Question for Schuyler:
Does the Holy Spirit work in the reprobate, that is, internally in their hearts and souls and minds, to use them for his purposes, and especially to restrain sin? See John 14:17. See also 1 Samuel 10:6 , 10, which seems to say that the Holy Spirit came upon wicked Saul, in connection with 1 Samuel 16:14, according to which the Spirit departed from him, implying that he once possessed it. If the Spirit does not work internally in the reprobate, how is God’s hardening of Pharaoh’s heart to be explained?
The work of the Holy Spirit is indeed a deep mystery. We know that the Holy Spirit regenerates God’s elect people (John 3:8) and that the Spirit dwells within our hearts and gives us Christ and his comfort (Heidelberg Catechism, Lord’s Day 20). But the question concerns the Spirit’s work in the reprobate. Understandably, we want to be careful here. If we teach that the Spirit works in the reprobate, will we not be agreeing with the Three Points of Common Grace? In those points the Christian Reformed Church teaches that “God, by the general operation of his Spirit, without renewing the heart of man, restrains the unimpeded breaking out of sin,” and that “God, without renewing the heart, so influences man that he is able to perform civil good.”
As far as restraint of sin is concerned, the Bible teaches that God restrains sin, but not by a gracious operation of God’s Spirit. A common illustration is a muzzle on a dog: the muzzle stops the dog from biting, but it does not cure it of its vicious nature. Even the devil is restrained this way: Christ binds the devil so that he cannot deceive the nations (Rev. 20:3), but that does not make the devil even a little bit better. God restrains the wicked in various ways, but they never become anything less than totally depraved.
However, the Bible teaches that God works by the Spirit in the wicked. The controversial issue is with the internal work of the Spirit in the reprobate. Perhaps we are more comfortable with the idea that the Spirit works on (externally upon) the reprobate. In 1 Samuel 10:10 we read about Saul that “the Spirit of God came upon him,” enabling him to occupy the kingly office, and even to prophesy (see also 1 Sam. 11:6). That gift (anointing, enabling) of the Spirit was temporary: “the Spirit of the Lord departed from Saul” (1 Sam. 16:14). Clearly, however we understand this work of the Spirit in Saul’s life, it did not bring him the blessings of salvation. Saul perished in his sins.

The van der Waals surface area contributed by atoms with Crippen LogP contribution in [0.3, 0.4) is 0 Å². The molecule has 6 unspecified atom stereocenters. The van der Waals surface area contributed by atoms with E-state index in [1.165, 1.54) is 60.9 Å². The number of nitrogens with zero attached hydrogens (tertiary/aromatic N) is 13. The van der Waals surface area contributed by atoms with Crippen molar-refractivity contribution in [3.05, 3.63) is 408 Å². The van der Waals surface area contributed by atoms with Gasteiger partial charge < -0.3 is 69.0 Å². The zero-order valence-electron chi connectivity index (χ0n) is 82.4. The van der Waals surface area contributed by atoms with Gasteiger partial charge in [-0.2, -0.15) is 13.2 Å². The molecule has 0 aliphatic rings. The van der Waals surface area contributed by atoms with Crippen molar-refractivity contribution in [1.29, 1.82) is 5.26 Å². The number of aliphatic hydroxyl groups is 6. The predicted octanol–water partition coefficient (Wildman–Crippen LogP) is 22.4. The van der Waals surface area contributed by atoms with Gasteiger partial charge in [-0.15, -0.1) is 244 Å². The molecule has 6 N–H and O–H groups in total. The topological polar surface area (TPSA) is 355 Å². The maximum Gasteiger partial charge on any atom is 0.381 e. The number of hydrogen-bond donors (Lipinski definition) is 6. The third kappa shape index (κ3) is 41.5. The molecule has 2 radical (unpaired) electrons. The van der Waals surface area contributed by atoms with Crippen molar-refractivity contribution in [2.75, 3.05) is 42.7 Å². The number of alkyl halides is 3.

But there are other passages that teach that the Spirit works in the reprobate wicked. Probably the clearest is Hebrews 6:4–5. There the reprobate come into very close contact with the Spirit: they are “enlightened” (v. 4); they “tasted” (vv. 4–5); they “were made partakers of the Holy Ghost” (v. 4), but “they fall away” (v. 6). They are very similar to the hearers in Matthew 13 who hear the gospel and receive it “with joy” (v. 20). Their joy is superficial and short-lived, however: they never truly believe or bear fruit, and thus they perish. The people in Hebrews 6 were church members and had certain spiritual experiences, but they only tasted without ever digesting and profiting from the Gospel.
Then, of course, there is the work of the Spirit in hardening the wicked. Hardening must be an internal work of the Spirit, because the Spirit hardens the heart of the wicked. There are other examples of God’s working in the hearts of wicked men. For example, God “stirred up the spirit” of Cyrus, king of Persia, so that he made a decree permitting the Jews to return to Jerusalem (Ezra 1:1). And indeed the king’s heart is in God’s hand (Prov. 21:1).
Perhaps we are nervous and reluctant to confess the internal work of the Spirit in the reprobate because when we hear “common” or “general” we think “common or general grace.” But we must remember that God works by his providence in all men, although not graciously in all men. The confusion of providence with grace is a serious error, but we must not overreact. Otherwise we are in danger of another error, a denial of common providence. God works upon, through, and even in the wicked by his Spirit to accomplish his sovereign purpose and good pleasure. The wicked are not at all outside of the operations of God. Of the wicked we can say that in God they too live and move and have their being (Acts 17:28).
How blessed we are that God has been pleased graciously to work in us to give us faith in Jesus Christ and the forgiveness of sins in his blood. “But ye are not in the flesh, but in the Spirit, if so be that the Spirit of God dwell in you. Now if any man have not the Spirit of Christ, he is none of his” (Rom. 8:9).